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Fri Mar 15, 2013, 07:56 AM

 

Partisan Politics and Gun Violence

Three months after the Newtown, Conn., school massacre, the Senate Judiciary Committee has finally produced three major bills that could each make a significant difference in lowering the number and firepower of guns on the street and keeping them out of the wrong hands. But they have a deeply uncertain future as they head to the Senate floor, underscored by the utterly partisan split in the committee votes.

A bill to ban assault weapons and high-capacity ammunition magazines: 10 Democrats voted yes, eight Republicans voted no. A bill to require background checks on buyers in all gun sales, including from private sellers: 10 Democrats voted yes, eight Republicans voted no. A bill to stop illegal trafficking of firearms: 10 Democrats and one Republican voted yes, seven Republicans voted no.

Many Republicans claim to share the national concern over unabated violence, but, as the committee hearings showed, whenever there is an opportunity to do something about it, they find a way to object.

During Thursday’s committee discussion of the assault weapons ban, Senator John Cornyn of Texas tried to get an exception for anyone living along the border with Mexico, or anyone living in a rural area, or victims of sexual assault. These amendments — all of which were rejected — were just for show, since he had no intention of voting for the overall bill even if one had been accepted.

http://www.nytimes.com/2013/03/15/opinion/partisan-politics-and-gun-violence.html?hp&_r=0

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Arrow 29 replies Author Time Post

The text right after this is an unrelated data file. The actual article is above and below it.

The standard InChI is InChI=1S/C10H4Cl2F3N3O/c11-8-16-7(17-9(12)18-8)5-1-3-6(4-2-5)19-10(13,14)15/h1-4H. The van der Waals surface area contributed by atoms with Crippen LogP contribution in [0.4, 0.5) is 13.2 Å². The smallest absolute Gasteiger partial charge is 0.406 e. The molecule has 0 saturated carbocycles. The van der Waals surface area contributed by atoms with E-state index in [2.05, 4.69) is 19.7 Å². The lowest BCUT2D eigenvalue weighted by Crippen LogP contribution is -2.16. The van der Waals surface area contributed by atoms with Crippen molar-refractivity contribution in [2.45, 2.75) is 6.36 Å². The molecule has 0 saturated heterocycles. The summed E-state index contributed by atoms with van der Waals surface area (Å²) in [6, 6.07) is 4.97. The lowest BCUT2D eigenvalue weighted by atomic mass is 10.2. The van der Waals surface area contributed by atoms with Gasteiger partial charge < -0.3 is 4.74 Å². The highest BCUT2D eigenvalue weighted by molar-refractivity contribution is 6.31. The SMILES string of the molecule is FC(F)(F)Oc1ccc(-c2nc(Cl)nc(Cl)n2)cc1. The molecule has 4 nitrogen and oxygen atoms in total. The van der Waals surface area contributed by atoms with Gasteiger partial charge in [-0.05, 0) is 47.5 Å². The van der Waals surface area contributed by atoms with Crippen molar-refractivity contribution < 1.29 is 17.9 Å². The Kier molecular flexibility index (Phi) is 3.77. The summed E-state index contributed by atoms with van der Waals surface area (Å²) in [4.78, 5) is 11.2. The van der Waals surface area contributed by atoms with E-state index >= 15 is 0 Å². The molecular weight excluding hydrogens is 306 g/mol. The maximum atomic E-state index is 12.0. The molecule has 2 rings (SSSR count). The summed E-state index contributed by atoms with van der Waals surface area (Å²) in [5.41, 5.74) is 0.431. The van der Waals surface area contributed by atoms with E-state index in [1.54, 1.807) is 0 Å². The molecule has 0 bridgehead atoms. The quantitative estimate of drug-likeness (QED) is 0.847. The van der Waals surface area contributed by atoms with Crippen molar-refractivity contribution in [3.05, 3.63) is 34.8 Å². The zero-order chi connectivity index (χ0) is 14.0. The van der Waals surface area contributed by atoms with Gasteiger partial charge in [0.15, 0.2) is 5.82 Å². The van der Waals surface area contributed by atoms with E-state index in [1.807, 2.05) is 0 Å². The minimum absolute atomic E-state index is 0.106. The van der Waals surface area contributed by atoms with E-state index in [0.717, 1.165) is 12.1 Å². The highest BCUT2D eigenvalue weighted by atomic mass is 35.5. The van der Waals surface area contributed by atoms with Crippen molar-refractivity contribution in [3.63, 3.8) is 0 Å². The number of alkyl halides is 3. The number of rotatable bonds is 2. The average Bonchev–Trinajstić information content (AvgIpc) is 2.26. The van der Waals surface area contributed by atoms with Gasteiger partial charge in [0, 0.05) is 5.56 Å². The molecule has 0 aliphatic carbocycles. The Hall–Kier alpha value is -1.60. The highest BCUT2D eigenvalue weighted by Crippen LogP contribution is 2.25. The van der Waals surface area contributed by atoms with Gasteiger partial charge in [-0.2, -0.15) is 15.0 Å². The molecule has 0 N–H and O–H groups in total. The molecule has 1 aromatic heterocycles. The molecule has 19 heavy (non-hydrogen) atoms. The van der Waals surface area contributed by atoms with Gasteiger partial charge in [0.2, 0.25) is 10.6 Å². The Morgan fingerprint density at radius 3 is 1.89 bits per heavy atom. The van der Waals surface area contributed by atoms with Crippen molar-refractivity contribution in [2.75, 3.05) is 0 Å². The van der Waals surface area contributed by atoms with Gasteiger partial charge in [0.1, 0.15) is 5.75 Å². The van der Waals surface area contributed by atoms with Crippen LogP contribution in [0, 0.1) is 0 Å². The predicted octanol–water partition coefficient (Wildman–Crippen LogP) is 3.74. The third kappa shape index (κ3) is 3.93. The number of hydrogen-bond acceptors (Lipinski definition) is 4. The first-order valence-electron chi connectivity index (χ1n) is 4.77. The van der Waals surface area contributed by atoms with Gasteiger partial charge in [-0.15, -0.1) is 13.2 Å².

Reply Partisan Politics and Gun Violence (Original post)
SecularMotion Mar 2013 OP
hack89 Mar 2013 #1
SecularMotion Mar 2013 #2
hack89 Mar 2013 #3
SecularMotion Mar 2013 #4
hack89 Mar 2013 #5
rrneck Mar 2013 #8
krispos42 Mar 2013 #9
SecularMotion Mar 2013 #10
rrneck Mar 2013 #12
krispos42 Mar 2013 #14
SecularMotion Mar 2013 #15
Clames Mar 2013 #17
Pullo Mar 2013 #19
krispos42 Mar 2013 #20
av8r1998 Mar 2013 #6
SecularMotion Mar 2013 #7
Clames Mar 2013 #18
av8r1998 Mar 2013 #23
Pullo Mar 2013 #16
jimmy the one Mar 2013 #11
DonP Mar 2013 #13
Homerj1 Mar 2013 #21
jimmy the one Mar 2013 #22
beevul Mar 2013 #24
Eleanors38 Mar 2013 #25
Jenoch Mar 2013 #29
jimmy the one Mar 2013 #26
Eleanors38 Mar 2013 #27
hansberrym Mar 2013 #28

Response to SecularMotion (Original post)

Fri Mar 15, 2013, 08:05 AM

1. The opposition is bi-partisan in the Senate as a whole

There are a bunch of Dems from pro-gun conservative states that will not support measures like the AWB - starting with Harry Reid.

It is a kabuki dance - throwing a bone to a vocal Dem constituent group without actually passing laws that will jeopardize Dem reelection chances in 2014.

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Response to hack89 (Reply #1)

Fri Mar 15, 2013, 08:07 AM

2. Please stop spewing NRA myths

 

Passing gun control legislation that has wide public support will not jeopardize Democratic reelection chances in 2014.

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Response to SecularMotion (Reply #2)

Fri Mar 15, 2013, 08:12 AM

3. Except a bunch of Dems won in conservative pro-gun states on pro-gun platforms

Alaska, Montana, Arkansas, South Dakota, New Mexico, Virginia, North Carolina, Louisiana . All Democratic incumbents. All Conservative pro-gun states. All up for reelection in 2014.

You really think their constituents will be happy if they changed their minds and supported gun control?

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Response to hack89 (Reply #3)

Fri Mar 15, 2013, 08:22 AM

4. Most polls show wide public support for specific gun control legislation

 

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Response to SecularMotion (Reply #4)

Fri Mar 15, 2013, 08:31 AM

5. Politicians only care about those that can actually vote for them

do you think the voters in those states support an AWB?

Read your poll more closely. The no brainer proposals like universal background checks and making illegal gun sales a federal crime get a lot of support. But an AWB only gets 57% support - and that support has fallen since Newtown. And while your poll does not have a state by state break down, it is unlikely that in those conservative states I listed there is popular support for an AWB.